been bought at Tien Tain.
The Daily Mail says it learns from S
source "hitherto accurate," that China
is inclined to make the best possible
bargain with Russia, whose diplomacy
appears to have triumphed at Peking
England having resolved not to force
conflict by further opposing Russia's
claims at Port Arthur and the Liao
Tung peninsula. Japan, says the same
authority, has been thrown into a state
of consternation by the British back
down, and has shown a more friendly
attitude toward Rnssia. This state
inent, however, the Daily Mali admits,
is. "incredible and probably a bluff
with a view of forcing England to take
decided steps." The Daily Mail conn'
sets its readers not to be alarmed.
The Odessa correspondent of the
Times says a volunteer fleet will convoy
in the quickest possible time over 10,
000 Russians to the tar East. The first
cruiser, with 3,000 men, will leave
within a few days.
British Troops Suffer Heavy Loss.
Calcutta, Fob. 1. General Westma'
cott telegraphs from Camp Mammami
that the fourth brigade became en
tangled in a gorge near Shin Kamar
Kotilla yesterday and suffered serious
losses. Lieutenant-Colonel Houghton,
Lieutenants Sweitig, Dowdall, Hughes,
Walker, together with 15 men of the
Yorkshire light infantry, and three
Sikhs were killed. Major Earle, Lien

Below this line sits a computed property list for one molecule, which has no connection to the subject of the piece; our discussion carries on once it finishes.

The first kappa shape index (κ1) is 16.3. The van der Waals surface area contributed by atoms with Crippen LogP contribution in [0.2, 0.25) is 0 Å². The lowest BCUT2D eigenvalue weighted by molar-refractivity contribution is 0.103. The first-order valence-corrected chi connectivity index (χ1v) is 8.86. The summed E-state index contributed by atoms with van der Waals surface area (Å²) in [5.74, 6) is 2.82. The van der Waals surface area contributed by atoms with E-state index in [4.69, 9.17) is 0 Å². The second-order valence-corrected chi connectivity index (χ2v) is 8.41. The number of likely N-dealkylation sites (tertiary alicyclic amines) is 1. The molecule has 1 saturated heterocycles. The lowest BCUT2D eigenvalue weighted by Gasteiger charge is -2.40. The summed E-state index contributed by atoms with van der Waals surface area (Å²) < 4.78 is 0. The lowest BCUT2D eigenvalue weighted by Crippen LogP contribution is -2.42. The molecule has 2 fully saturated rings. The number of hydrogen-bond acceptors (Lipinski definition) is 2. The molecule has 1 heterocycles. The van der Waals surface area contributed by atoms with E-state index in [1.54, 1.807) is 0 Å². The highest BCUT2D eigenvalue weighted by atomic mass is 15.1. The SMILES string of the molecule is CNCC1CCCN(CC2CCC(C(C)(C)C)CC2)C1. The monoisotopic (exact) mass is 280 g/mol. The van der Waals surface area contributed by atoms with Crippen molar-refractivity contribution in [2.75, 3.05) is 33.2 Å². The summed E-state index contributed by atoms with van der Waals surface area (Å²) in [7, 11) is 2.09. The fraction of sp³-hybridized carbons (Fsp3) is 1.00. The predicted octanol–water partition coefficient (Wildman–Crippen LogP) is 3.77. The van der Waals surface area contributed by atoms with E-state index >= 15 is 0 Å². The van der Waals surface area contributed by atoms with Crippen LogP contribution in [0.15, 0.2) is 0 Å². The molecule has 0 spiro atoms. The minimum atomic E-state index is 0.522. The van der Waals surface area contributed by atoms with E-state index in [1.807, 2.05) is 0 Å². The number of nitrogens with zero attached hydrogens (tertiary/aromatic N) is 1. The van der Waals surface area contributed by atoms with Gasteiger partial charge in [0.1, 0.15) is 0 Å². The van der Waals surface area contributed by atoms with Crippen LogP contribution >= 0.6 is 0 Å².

tenant Hall, SI men of the Yorkshires
ud two Sikhs were wounded, Major
Earle severely, and 13 Yorkshires are
It appears that a combined move
ment was planned to cut off the retreat
of a number of Afridis, who had been
driving their cattls to graze upon the
Kujurai plain, west of Bara fort. Two
columns marohed from Ali Masjid,
and Jamrud to block the way north; a
third column form Bara marched west
ward over the plains toward the hills.
while a fourth, consisting or the York
shire regiment and a regiment of
Sikhs, advanced from Mammami, with
view of getting to the rear of the
Afridis and preventing their escape.
The first three columns performed
their allotted duties without loss, meet
ing with very few of the enemy. The
fourth, under Colonel T. J. Seppings,
left Mammami early Saturday morning.
ThO leading troops reached Shin-
Kumar-Kotila at 10:30.
Finding: no opposition, Colonel
Houghton, with the Sikhs, proceeded